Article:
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Michael McSweeney Remarks  2015 AMO Conference

MICHAEL MCSWEENEY REMARKS 2015 AMO CONFERENCE

WEDNESDAY, AUGUST 12, 2015

CHECK AGAINST DELIVERY

Thank you Gary. Ladies and gentlemen, good morning.

It’s an honour for me to be able to share a few words with you this morning before introducing the Honourable Glen Murray, Ontario’s first Minister of the Environment and Climate Change.

Let me start with a tip of the hat to all of you and your commitment to finding pragmatic and local solutions to many challenges that Ontarians face.

As a former municipal councillor in Ottawa, I know that municipalities are the pointy end of the stick: tight budgets, crumbling infrastructure, the need to be as efficient and effective as possible for a well-run city, and now the added pressure of reducing GHGs and investing in climate adaptation. It’s daunting, complex and crucially important responsibility. And our industry is here to help.

As you may have heard me say before, and as I know Minister Murray can attest, the cement and concrete industry is a strong proponent of collaboration. When it comes to addressing climate change, we’re walking the talk not only by reducing our emissions, but by helping governments and communities across Canada secure a sustainable, resilient, low carbon and prosperous future.

We are at a critical inflection point in our journey to a low carbon economy, one that the cement industry has been anticipating and preparing for, for decades. The pace of innovation in our industry has been staggering – ultra high performance concrete, concrete that reduces GHGs by 70%, pervious pavements, pollution eating or biodynamic concrete, self-repairing concrete, transparent concrete, and the list continues. Our industry has a proud record of reducing GHGs by 15% on a voluntary basis over the past decade and we stand ready to do more.

Putting a price on carbon is an important first step. A well designed cap and trade system guarantees emissions reductions while rewarding good environmental behaviour. Carbon pricing is essential, but it is only part of the solution to climate change. As Ontario’s Climate Change Discussion Paper rightly points out, our built environment makes up the lion’s share of greenhouse gas emissions in Ontario. It’s also our first line of defense against extreme weather. We know today’s built environment isn’t up to the task and that models of investment and asset management need to be re-tooled.

To address today’s challenges, we can’t just continue to do things the way we’ve always done them. We can’t just look at initial costs but need to move to a life cycle paradigm that emphasises long term value, putting the twin goals of emissions reduction and resilience and longer term costs at the centre of decisions about how we plan, build, and power our communities. For example, as our insert in your delegate kit points out, and I urge you to take a look, concrete roads are now lower cost in Ontario than asphalt at first cost and even lower cost when you include maintenance ? and they are more environmentally friendly. That’s a triple-win for municipalities.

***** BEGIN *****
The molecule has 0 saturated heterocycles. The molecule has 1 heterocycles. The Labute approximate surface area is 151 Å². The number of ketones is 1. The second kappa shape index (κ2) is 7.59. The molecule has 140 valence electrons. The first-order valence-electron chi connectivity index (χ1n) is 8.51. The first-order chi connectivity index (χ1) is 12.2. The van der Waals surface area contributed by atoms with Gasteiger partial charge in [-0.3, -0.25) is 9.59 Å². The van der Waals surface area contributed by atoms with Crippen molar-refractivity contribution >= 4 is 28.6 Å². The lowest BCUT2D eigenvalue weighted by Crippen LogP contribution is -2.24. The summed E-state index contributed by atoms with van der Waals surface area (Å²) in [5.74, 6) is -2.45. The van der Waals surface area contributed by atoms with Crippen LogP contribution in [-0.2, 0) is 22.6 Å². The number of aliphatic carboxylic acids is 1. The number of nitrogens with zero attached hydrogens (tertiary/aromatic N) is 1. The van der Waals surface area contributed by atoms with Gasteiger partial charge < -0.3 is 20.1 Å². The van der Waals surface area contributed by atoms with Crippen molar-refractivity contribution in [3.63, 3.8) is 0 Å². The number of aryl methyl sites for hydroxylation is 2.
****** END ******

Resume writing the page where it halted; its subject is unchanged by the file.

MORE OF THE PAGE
For government, at all levels, it will be essential to use life cycle assessment as a means of optimizing the economic, environmental and social value of our investments in public infrastructure.

Lifecycle assessment is the rigorous standard that our industry applies when researching and developing the most cost-effective solutions to high value, low carbon and resilient buildings and infrastructure. One of the great strengths of our sector’s life cycle value proposition is that we are a “hyper” local industry with access to global technologies and solutions. Our products are locally manufactured by local employees in communities across the province. Our industry is the solution to the 100 mile low carbon construction diet!

We are so fortunate here in Ontario to have Glen Murray leading our response to this crisis. For those who have had the pleasure of working with Glen and hearing him speak on Climate Change, you'll appreciate his passionate articulation of both the dangers that climate change poses matched only by his optimistic vision of a thriving low carbon economy.

Glen Murray has had a lifetime of activism in urban planning, sustainable development and community health, and is a founding member of the Canadian AIDS Society. He served as mayor of Winnipeg from 1998 to 2004. He has also served as a Visiting Fellow at the Faculty of Architecture and Landscape Design at the University of Toronto. Glen was appointed Chair of the National Round Table on the Environment and the Economy in 2005, and was named president and CEO of the Canadian Urban Institute in 2007. He was first elected to the Ontario legislature in 2010, and currently serves as Ontario’s inaugural Minister of the Environment and Climate Change.

It has been a great pleasure to work with Glen in my capacity as a member of the Climate Advisory Group and it is my honour to welcome him to the stage now.

Ladies and gentlemen, the Honourable Glen Murray.

 

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